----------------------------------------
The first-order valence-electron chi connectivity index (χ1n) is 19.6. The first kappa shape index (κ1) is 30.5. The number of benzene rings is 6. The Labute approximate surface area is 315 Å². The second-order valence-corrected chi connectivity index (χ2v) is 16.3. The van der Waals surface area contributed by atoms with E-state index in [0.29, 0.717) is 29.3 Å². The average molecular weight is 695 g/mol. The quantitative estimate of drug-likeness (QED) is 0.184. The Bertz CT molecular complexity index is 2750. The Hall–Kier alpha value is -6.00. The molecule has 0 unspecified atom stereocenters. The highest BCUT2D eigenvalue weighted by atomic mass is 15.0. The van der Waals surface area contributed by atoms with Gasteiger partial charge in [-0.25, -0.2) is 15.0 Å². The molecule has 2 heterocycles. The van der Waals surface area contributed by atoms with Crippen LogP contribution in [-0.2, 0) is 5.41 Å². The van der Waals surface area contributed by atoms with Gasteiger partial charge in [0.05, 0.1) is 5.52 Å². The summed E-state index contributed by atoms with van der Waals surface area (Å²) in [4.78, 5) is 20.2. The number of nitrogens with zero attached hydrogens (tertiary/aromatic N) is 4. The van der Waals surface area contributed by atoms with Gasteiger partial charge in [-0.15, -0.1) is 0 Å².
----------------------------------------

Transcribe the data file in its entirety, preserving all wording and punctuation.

The first-order valence-electron chi connectivity index (χ1n) is 19.6. The first kappa shape index (κ1) is 30.5. The number of benzene rings is 6. The Labute approximate surface area is 315 Å². The second-order valence-corrected chi connectivity index (χ2v) is 16.3. The van der Waals surface area contributed by atoms with E-state index in [0.29, 0.717) is 29.3 Å². The average molecular weight is 695 g/mol. The quantitative estimate of drug-likeness (QED) is 0.184. The Bertz CT molecular complexity index is 2750. The Hall–Kier alpha value is -6.00. The molecule has 0 unspecified atom stereocenters. The highest BCUT2D eigenvalue weighted by atomic mass is 15.0. The van der Waals surface area contributed by atoms with Gasteiger partial charge in [-0.25, -0.2) is 15.0 Å². The molecule has 2 heterocycles. The van der Waals surface area contributed by atoms with Crippen LogP contribution in [-0.2, 0) is 5.41 Å². The van der Waals surface area contributed by atoms with Gasteiger partial charge in [0.05, 0.1) is 5.52 Å². The summed E-state index contributed by atoms with van der Waals surface area (Å²) in [4.78, 5) is 20.2. The number of nitrogens with zero attached hydrogens (tertiary/aromatic N) is 4. The van der Waals surface area contributed by atoms with Gasteiger partial charge in [-0.15, -0.1) is 0 Å².